V.K. Agrawal, Member (T)
1. The issue involved in this appeal, filed by M/s. Prabhat Zarda Factory (India) Ltd. is whether the demand of Central Excise duty is barred by limitation, and whether the demand of duty has been calculated in accordance with the law laid down by the Supreme Court in M.R.F. case ?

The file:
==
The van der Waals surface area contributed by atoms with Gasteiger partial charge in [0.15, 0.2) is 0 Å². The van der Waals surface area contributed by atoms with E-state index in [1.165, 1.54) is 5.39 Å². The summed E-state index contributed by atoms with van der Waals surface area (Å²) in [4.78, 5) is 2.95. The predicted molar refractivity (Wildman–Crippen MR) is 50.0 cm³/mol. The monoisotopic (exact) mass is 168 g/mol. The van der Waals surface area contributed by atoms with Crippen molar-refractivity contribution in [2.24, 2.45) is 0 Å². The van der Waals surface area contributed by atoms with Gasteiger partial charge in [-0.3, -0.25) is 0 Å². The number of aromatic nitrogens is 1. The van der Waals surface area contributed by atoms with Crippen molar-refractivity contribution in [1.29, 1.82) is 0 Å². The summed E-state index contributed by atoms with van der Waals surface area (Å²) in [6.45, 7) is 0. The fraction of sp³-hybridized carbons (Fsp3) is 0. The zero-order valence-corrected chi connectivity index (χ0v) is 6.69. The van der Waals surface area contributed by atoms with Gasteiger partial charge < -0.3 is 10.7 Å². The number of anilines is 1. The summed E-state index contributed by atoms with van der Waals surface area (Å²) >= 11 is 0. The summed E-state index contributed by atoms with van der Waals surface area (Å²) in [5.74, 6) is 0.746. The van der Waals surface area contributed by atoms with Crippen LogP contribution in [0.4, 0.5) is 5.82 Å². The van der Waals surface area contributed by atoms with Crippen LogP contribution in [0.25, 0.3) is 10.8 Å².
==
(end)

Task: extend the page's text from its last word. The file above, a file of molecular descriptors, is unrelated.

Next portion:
2. Shri K. Narasimhan, learned Advocate, submitted that the Appellants manufacture branded chewing tobacco; that the basic question as to interpretation of place of removal and admissibility of deduction of freight and insurance charges on sale from duty paid depot have been decided against them by the Larger Bench in their own case as ; that they have gone in appeal in the Supreme Court on the aspect of interpretation of place of removal; that the duty demanded under the impugned Order is for the period from 1.10.96 to 1.8.99 and the show cause notice was issued on 3.1.2001; that the Appellants when they made the initial declaration of assessable value derived from the All India Equalised cum-duty selling price had gone by the plain reading of the amended provision of Section 4(4)(b)(iii) of the Central Excise Act which made the duty paid Depot. Also place of removal of excisable goods; no amendment was made in the provision of Section 4(2) of the Act which lead to the belief that the judgment in the Bombay Tyre International case and M.R.F. case continued to apply in so far as the Section 4(2) was concerned; that on the same basis declaration of the assessable value had been made by them from time to time which remain continued for over 3 years; that during the relevant period several RT-12 Returns were filed and no objection was taken thereon although excise authorities were fully aware of the basis on which duty was being paid; that it was only on 30.9.99 a different view had emerged in the Adjudicating proceedings in the case of another company manufacturing branded tobacco products; that it was held therein that where the property in the goods sold continued to vest with the manufacturer till the delivery at the buyers end, the go-down of the transport agency would come within the purview of Sub-clause (3) of Section 4(4)(b); that consequently freight and insurance charges could not be deducted from the cum-duty price. The learned Advocate, further, submitted that the allegation for invoking extended period of limitation was on the basis that the appellants knowingly under-invoiced their goods by not including the freight and insurance charges in the assessable value with the intention to evade payment of duty of Central Excise. It was also alleged that the appellants willfully and intentionally suppressed the correct place of removal where the transaction of sale was completed with the intention to evade payment of duty; that these allegations were not supported by evidence of any kind; that no provision existed in proforma of price declaration for declaring place of removal; that while submitting the price declaration, the Appellants had written a letter dated 16.9.96 in which it was mentioned that the duty paid godown would be used as place of removal for dispatch of sale to the buyer on F.O.R. destination basis; that in view of these facts and consideration the allegation of suppression and mis-declaration with intent to evade payment of duty are totally unsustainable. The learned Advocate also referred to the Board's Circular No. 14/88-CX-l, dated 25.4.1988 wherein it was clarified, in consultation with the Law Ministry, that calculation of average freight/equalized freight on the basis of previous year actual transportation charges for the purpose of Section 4(2) is admissible provided the total expenses on transportation was claimed on such average did not finally exceed the actual expenses incurred on the transportation in the current year.